Manzer scratched his long, flat chin from his Adam’s apple to the thin whiskers under his lower lip, and pulled on his sideburns, making them stand up from his cheeks. Failing to distract Jenna by this ruse, he left the stable and returned to his own home. But he did not stay there. Slipping a comb from his bedside, he crept out again, and went down to the stream to wash. He flared his wide lips and slurped deeply of the running water, and scrubbed his upper body all over. He washed his hair. Carefully he combed it into smooth locks falling against his shoulder blades. He combed out his sideburns again, and they plumed into sleek catlike whiskers. Manzer checked his reflection in the stream one last time, tilting his chin down to view the long bridge of his nose, and combed a forelock down over his left eye. His face was a ruddy span from ear to eye-tooth, and every bit of it handsome. He smiled as he thought how the tiny marmosets always looked like so many wee grownups, wearing tails but no clothes. They were a little hairier, too, but didn’t grow it as long in proportion. Those out-of-style little people abounded in these woods. Pleased with his appearance, he returned through the village.
Hoofbeats sounded on the quiet road that passed by the tiny hamlet, and he saw Borrero and his sister beside the highway, as a scout cantered up on a great dun mare. The messenger dismounted and handed his reigns to Jenna. Manzer saw the obvious implications of this, and he didn’t like it. Running to the stream again, he chattered through his teeth, and whistled with impatience.
The noise had its desired effect. Soon the trees and shrubs around him were full of marmosets, chattering like he was, and coming to see who started it. He lunged at one. It bolted away from him. He caught the next one, however, and holding its mouth between thumb and forefinger, he cupped his hands around it and retraced his path homeward.
“Shush, stupid fairy,” Manzer whispered to his captive. “Settle down in there. Here, I’ll let you see out──there you go.” He opened his large hands just enough, and a fuzzy orange head popped out where the nose had once protruded. Manzer curled his fingers on the neck, and stroked the monkey softly. The face, a perfect mimic in form of his own, only glared at him.
He had come now to the inn, where the stranger──a knight on the border guard──was putting up his horse. Seeing Jenna in there with her brother──seeing the eyes between the knight and Jenna──Manzer could not stand it. He crept up behind the doubleted knight on soft sandaled feet. Borrero caught his eye, and Manzer raised a finger to his lips. The tiny imp saw its chance. A tiny fist caught a handful of Manzer’s growing beard, and pulled. The cry Manzer let out broke in upon the conversation, and all eyes were on him. Blushing, he tried to hide his former mischief with petty folly, and with a forced smile Manzer placed upon the end of his own nose that marmoset he had destined for the knight’s. At the sight of it, Jenna doubled over in laughter. The monkey spit forcefully in its captor’s eye, and leapt from its broad perch to the shoulder of the maiden of its captors’ affections. Then to the ground, across the inn yard, and it was gone.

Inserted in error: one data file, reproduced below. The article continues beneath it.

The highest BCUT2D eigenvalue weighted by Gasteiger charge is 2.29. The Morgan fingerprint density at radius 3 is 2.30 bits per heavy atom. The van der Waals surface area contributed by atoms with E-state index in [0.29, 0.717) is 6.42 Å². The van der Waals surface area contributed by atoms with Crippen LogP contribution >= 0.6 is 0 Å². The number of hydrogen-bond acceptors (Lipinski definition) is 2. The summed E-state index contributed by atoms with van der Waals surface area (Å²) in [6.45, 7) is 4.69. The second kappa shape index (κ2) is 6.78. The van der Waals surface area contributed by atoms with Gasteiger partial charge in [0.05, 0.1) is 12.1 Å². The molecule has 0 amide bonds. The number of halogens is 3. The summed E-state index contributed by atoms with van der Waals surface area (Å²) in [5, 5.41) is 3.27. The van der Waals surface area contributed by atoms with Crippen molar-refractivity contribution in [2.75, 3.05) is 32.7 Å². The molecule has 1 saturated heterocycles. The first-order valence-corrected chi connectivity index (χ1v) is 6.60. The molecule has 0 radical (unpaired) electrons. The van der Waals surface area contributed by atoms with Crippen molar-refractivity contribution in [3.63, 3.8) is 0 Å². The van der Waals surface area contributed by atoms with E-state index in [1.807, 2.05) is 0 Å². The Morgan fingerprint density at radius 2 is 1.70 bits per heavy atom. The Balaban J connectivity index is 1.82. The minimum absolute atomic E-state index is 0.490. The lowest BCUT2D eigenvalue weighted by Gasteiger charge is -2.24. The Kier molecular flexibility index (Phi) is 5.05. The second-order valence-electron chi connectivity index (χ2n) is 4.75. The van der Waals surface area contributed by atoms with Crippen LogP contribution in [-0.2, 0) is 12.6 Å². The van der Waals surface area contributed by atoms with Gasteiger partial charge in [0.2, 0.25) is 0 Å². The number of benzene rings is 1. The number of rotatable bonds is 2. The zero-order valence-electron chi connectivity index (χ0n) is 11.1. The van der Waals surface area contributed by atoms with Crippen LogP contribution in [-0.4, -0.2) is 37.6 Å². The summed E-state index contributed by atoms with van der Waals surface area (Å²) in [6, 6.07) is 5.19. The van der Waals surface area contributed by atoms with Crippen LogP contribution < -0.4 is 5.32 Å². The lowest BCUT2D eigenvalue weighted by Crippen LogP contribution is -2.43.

The border knight was not impressed in the least.
“What are you doing, young chap, frolicking at a time like this. There’s danger moving on the road, d’ye hear me?”
Manzer looked at the messenger with his long, dour face. Neither he nor Borrero smiled back at him.
“What’s moving on the road this time? Some band of outlaw Ruhig?” From Borrero’s expression, he knew it must be worse than even that.
“It’s gnomes again,” said the knight. “And they have allies this time.” Even Jenna looked up with some concern.
“Who are these allies, I wonder,” spoke the maiden aloud.
“And well may you ask,” said the border guard, who had seen the gnomes’ party firsthand. “They’ve got men with them! Humans!”
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There is more Jumpgates to come. Stay tuned.